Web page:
My Dear Fills:
I am now sending you the letter of my inner experiences which 1 mentioned to you. Hitherto I have refrained from relating these experiences for a number of reasons; firstly, I did not wish to create the impression that I was on a pedestal, for a person creating such an impression is always in danger of falling off! Secondly, once an experience is finished with, it then becomes a memory, and all the prayers and pleadings to God will not bring it back, for God never repeats. And finally, I always ask myself, "I have had many experiences, so what! I remember a certain child's song which goes, 'The mill will never grind with the water that is past!'"
However, my dear Filis, I have changed my mind for two very good reasons: one is that I wish to prove, in my own feeble way, that God is not dead; and the second is that a person can reach very high and unusual states of consciousness without taking any kind of drug whatsoever, such as LSD, etc. So here goes!
Many years ago, while living in California, I retired for meditation and prayer into a little shack, situated at a place called Oceano, a small town halfway between Los Angeles and San Francisco. The shack was hidden a half mile in from the beach, nestled among fairly high sand dunes. The reverberations of the waves could be heard, as at high tide they beat against the dunes, and my little shack would vibrate with the impact.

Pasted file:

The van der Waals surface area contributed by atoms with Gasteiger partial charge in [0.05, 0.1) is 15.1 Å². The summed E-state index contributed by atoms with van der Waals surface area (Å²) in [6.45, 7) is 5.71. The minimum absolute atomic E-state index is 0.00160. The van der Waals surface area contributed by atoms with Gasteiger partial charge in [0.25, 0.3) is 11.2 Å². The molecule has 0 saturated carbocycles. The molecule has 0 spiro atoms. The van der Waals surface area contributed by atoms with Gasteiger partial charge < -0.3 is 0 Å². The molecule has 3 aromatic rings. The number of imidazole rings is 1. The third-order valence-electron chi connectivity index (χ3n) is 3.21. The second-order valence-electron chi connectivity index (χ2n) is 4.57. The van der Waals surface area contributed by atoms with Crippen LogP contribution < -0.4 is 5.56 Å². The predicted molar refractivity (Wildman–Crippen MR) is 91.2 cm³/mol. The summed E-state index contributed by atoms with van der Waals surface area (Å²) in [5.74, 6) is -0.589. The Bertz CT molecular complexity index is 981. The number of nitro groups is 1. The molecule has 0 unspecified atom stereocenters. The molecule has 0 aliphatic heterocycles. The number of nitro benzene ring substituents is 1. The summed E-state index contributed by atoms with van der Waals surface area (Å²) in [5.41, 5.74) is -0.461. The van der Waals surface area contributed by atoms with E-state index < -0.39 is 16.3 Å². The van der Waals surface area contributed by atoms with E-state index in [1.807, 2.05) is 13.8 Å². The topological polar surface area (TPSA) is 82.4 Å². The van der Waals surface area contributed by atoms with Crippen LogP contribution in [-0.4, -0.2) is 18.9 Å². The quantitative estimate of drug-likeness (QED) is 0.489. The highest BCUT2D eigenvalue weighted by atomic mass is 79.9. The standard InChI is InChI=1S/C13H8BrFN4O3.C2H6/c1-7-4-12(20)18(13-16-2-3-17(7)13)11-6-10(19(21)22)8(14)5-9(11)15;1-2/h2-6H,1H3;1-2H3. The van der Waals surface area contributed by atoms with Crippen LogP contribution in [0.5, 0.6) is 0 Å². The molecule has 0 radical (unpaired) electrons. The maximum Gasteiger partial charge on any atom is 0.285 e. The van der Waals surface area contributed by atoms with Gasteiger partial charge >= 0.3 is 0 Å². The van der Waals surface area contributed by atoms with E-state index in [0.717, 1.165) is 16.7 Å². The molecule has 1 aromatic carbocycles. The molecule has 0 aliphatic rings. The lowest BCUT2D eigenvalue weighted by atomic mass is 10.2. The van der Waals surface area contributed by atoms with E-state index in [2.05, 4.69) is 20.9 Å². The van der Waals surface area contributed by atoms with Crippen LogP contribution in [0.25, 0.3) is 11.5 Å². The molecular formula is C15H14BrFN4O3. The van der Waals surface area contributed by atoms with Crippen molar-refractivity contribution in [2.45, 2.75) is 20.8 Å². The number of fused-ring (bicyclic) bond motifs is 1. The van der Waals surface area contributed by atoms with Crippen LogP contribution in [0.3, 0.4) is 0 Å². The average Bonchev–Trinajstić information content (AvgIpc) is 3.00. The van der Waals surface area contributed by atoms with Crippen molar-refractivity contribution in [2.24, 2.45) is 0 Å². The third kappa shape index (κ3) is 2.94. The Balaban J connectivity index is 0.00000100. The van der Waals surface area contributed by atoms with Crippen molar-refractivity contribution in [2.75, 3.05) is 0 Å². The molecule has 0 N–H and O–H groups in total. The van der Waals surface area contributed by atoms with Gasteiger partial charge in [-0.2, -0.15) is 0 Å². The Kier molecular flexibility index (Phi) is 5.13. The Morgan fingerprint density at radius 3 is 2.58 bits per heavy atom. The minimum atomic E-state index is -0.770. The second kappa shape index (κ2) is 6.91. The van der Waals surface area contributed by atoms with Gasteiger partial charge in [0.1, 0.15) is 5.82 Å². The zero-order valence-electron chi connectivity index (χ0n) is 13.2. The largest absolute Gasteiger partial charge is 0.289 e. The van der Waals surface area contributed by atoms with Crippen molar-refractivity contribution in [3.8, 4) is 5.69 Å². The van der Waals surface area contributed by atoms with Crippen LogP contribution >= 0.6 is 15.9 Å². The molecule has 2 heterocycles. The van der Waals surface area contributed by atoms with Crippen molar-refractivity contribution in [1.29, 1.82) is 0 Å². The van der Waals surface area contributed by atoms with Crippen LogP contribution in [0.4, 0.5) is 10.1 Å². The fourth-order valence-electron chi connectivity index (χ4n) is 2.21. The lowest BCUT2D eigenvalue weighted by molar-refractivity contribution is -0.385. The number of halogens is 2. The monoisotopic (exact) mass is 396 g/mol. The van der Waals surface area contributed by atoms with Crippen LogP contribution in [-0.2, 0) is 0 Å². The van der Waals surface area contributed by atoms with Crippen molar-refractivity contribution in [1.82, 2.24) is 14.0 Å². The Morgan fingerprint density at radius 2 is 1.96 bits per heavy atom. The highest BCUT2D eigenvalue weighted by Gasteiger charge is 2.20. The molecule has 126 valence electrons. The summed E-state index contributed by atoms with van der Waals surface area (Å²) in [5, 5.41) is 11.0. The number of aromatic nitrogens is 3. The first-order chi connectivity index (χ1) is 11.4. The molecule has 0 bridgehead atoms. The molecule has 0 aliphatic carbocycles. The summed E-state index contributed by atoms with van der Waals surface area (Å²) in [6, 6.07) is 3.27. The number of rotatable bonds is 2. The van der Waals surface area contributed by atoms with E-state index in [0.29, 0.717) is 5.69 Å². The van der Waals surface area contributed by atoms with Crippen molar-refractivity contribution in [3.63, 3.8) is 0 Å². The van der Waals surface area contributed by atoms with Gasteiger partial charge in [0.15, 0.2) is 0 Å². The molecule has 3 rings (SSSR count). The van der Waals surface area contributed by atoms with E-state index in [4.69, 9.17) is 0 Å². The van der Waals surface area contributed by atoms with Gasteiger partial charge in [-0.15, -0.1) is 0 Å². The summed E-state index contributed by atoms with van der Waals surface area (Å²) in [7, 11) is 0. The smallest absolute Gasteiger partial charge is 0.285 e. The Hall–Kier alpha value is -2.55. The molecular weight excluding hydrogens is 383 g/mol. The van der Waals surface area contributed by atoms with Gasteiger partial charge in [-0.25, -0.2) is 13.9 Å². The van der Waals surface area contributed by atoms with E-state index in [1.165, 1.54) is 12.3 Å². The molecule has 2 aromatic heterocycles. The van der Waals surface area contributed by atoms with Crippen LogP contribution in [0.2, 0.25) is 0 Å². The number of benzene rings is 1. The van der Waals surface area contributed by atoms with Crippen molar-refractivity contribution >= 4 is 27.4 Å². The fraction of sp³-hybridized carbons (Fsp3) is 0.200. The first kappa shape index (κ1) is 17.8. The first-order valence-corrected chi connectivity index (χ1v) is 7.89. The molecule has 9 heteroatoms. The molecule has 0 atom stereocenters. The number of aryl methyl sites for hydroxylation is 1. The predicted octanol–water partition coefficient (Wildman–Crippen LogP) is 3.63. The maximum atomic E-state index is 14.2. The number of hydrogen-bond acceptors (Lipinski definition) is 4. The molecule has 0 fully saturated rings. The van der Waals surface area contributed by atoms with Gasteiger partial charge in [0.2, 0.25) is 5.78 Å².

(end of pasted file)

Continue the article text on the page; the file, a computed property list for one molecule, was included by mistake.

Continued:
Here I closely followed Hindu meditations. My scripture was the Bhagavad Gita, the Lord's Song of the Hindus, which I read over and over again. How vividly the memory of this first experience remains with me, which I will now relate to you:
After meditating a certain part of the night, the next morning at about nine or ten, I was seated upon the parapet of my shack, facing the high dunes, with the sun directly overhead, and at that time I was not meditating. Suddenly, with my eyes open, it began to get dark, the stars were out, a cleansing rushing sound went through me, as the Hindus say, like "thunder in the mountains. " I felt certain that flesh and bones had melted in a fiery crucible; and in consciousness I found myself floating in a most blissful state, among the stars.
The experience was short, and I was back again once more seated on the parapet of my shack, looking towards the dunes. (Many years later it was explained to me by a Hindu authority that this experience was Samadhi.) Matters continued rather dull and uneventful.
There was dryness; there was emptiness; until, in 1934, Baba came to Hollywood. I went down to visit him. I stayed about an hour or more, and then went back to the dunes. I then sent a telegram to Baba, asking him to come to the dunes.